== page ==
Genetic Testing Value For Preventing Blood Clots Unproven
According to a new report by the Department of Health & Human Services' (HHS) Agency for Healthcare Research and Quality (AHRQ), there is insufficient evidence to conclude that genetic testing for two gene mutations in adults with a history of blood clots helps to prevent a condition known as deep-vein thrombosis or to improve other clinical outcomes.
The report, a summary of which will be published in the June 17 issue of JAMA, also failed to find any benefit from genetic testing of family members of patients who have at least one of the two mutations—known as Factor V Leiden (FVL) and prothrombin G20210A—as well as a history of deep-vein thrombosis.
As many as 600,000 Americans each year may have deep-vein thrombosis—blood clots that form in the legs or pelvis. The condition occurs most commonly in people who are sedentary for a long period of time, such as when recovering from surgery or traveling long distances. The true number of people who develop a pulmonary embolism is unknown, but AHRQ data for hospital patients show that 258,000 individuals were diagnosed with the condition in 2006, and 20,000 died as a result.
"While genetic testing shows great promise to improve treatment and prevent disease, this report clearly shows that we need more research and evidence to achieve its full potential," said AHRQ Director Carolyn M. Clancy, M.D. "But people can help reduce their likelihood of developing a blood clot by talking with their doctor about precautions."
The evidence report was requested and supported by the Office of Public Health Genomics (OPHG) at HHS' Centers for Disease Control and Prevention. The Evaluation of Genomic Applications in Practice and Prevention (EGAPP) Working Group, established by OPHG in 2005, will use this evidence report and other evidence to make recommendations on the validity and utility of genetic tests for FVL and prothrombin G20210A. This report, titled Outcomes of Genetic Testing in Adults with a History of Venous Thromboembolism, is the fifth evidence report requested for EGAPP.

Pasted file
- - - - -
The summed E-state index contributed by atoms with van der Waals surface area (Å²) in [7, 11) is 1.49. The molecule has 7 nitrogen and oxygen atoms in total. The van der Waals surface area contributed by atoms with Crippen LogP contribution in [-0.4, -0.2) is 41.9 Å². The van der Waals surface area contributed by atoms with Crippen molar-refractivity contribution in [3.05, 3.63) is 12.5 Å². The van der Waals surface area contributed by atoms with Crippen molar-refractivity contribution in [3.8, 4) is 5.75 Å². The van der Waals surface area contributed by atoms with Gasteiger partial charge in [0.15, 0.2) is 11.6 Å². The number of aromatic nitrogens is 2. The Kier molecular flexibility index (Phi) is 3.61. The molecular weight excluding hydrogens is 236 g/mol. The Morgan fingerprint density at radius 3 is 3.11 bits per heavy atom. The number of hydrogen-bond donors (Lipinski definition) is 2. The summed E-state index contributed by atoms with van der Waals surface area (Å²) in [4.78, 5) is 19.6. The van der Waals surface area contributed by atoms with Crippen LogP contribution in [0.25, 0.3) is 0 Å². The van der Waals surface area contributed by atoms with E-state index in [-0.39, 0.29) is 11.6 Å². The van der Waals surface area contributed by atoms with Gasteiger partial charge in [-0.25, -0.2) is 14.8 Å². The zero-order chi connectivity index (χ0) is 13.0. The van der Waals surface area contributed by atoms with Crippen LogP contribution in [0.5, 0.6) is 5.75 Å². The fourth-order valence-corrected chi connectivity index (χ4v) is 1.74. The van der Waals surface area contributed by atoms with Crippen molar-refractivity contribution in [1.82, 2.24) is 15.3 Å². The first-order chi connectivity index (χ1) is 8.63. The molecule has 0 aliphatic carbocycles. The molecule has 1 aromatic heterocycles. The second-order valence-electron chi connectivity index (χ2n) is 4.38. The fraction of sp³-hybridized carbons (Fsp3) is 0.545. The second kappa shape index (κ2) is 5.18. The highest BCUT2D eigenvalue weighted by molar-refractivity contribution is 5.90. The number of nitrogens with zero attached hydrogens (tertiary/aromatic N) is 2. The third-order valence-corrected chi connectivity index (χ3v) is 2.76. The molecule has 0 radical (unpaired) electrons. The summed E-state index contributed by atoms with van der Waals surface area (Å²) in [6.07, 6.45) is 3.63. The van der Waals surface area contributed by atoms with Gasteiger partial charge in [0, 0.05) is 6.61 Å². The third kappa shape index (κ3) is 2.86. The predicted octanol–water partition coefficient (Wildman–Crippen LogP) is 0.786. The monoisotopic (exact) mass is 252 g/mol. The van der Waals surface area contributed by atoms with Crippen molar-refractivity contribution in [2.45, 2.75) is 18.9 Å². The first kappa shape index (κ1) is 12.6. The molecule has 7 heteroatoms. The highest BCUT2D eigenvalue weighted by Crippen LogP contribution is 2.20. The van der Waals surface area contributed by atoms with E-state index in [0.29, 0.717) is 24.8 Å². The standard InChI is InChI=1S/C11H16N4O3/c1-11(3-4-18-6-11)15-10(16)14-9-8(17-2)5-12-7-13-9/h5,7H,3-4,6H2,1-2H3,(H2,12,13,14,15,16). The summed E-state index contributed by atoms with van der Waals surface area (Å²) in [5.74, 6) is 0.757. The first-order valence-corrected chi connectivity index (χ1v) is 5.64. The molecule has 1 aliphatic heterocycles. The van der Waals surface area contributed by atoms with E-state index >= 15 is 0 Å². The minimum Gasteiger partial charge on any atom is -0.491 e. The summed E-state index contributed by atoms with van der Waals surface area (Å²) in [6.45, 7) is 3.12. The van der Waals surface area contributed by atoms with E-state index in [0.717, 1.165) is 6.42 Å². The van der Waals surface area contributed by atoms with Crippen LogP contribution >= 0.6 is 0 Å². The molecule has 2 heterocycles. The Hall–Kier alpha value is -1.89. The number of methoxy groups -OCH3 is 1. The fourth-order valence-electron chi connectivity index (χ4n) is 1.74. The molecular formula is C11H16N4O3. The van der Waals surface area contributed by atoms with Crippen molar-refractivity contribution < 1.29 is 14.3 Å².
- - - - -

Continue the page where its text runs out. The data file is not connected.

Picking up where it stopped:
The authors, who were led by Jodi Segal, M.D., of the AHRQ-supported Johns Hopkins Evidence-based Practice Center in Baltimore, failed to find any studies that directly addressed the effect of genetic testing on patient outcomes, but they found research indicating that keeping patients who have a genetic tendency to develop blood clots on blood-thinning drugs such as warfarin reduces the chance of a future clot. This benefit appears to be similar to that seen in patients who do not have the genetic tendency to develop blood clots but who have a history of clots.
The authors also reviewed the evidence for the accuracy of the testing methods used to identify the FVL and prothrombin G20210A mutations, which can signal continued risk of blood clots. The evidence shows that tests for identifying the mutations have excellent analytic validity and that nearly all laboratories report accurate results.
The authors called for randomized trials with sufficiently large sample sizes and long-term follow-up, as well as other research to determine whether changing provider practice based on genetic test results improves patient outcomes.